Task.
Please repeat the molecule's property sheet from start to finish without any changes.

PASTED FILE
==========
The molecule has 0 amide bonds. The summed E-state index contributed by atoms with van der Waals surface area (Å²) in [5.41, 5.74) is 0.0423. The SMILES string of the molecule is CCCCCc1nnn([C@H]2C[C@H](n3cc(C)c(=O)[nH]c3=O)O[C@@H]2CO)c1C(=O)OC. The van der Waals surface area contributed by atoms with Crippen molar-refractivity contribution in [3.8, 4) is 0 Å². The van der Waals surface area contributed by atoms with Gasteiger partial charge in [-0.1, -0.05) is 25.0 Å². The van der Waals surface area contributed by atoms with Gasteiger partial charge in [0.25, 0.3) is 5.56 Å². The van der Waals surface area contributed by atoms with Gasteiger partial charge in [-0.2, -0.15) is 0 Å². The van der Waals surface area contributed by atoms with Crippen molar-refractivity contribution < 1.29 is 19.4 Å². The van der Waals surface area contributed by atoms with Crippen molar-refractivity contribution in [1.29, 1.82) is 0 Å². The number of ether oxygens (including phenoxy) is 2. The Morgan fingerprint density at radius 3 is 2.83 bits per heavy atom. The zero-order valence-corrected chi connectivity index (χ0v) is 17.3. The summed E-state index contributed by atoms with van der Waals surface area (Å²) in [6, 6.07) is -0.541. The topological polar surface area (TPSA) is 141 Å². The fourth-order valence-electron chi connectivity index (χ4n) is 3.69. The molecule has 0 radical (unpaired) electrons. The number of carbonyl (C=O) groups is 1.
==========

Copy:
The molecule has 0 amide bonds. The summed E-state index contributed by atoms with van der Waals surface area (Å²) in [5.41, 5.74) is 0.0423. The SMILES string of the molecule is CCCCCc1nnn([C@H]2C[C@H](n3cc(C)c(=O)[nH]c3=O)O[C@@H]2CO)c1C(=O)OC. The van der Waals surface area contributed by atoms with Crippen molar-refractivity contribution in [3.8, 4) is 0 Å². The van der Waals surface area contributed by atoms with Gasteiger partial charge in [-0.1, -0.05) is 25.0 Å². The van der Waals surface area contributed by atoms with Gasteiger partial charge in [0.25, 0.3) is 5.56 Å². The van der Waals surface area contributed by atoms with Gasteiger partial charge in [-0.2, -0.15) is 0 Å². The van der Waals surface area contributed by atoms with Crippen molar-refractivity contribution < 1.29 is 19.4 Å². The van der Waals surface area contributed by atoms with Crippen molar-refractivity contribution in [1.29, 1.82) is 0 Å². The number of ether oxygens (including phenoxy) is 2. The Morgan fingerprint density at radius 3 is 2.83 bits per heavy atom. The zero-order valence-corrected chi connectivity index (χ0v) is 17.3. The summed E-state index contributed by atoms with van der Waals surface area (Å²) in [6, 6.07) is -0.541. The topological polar surface area (TPSA) is 141 Å². The fourth-order valence-electron chi connectivity index (χ4n) is 3.69. The molecule has 0 radical (unpaired) electrons. The number of carbonyl (C=O) groups is 1.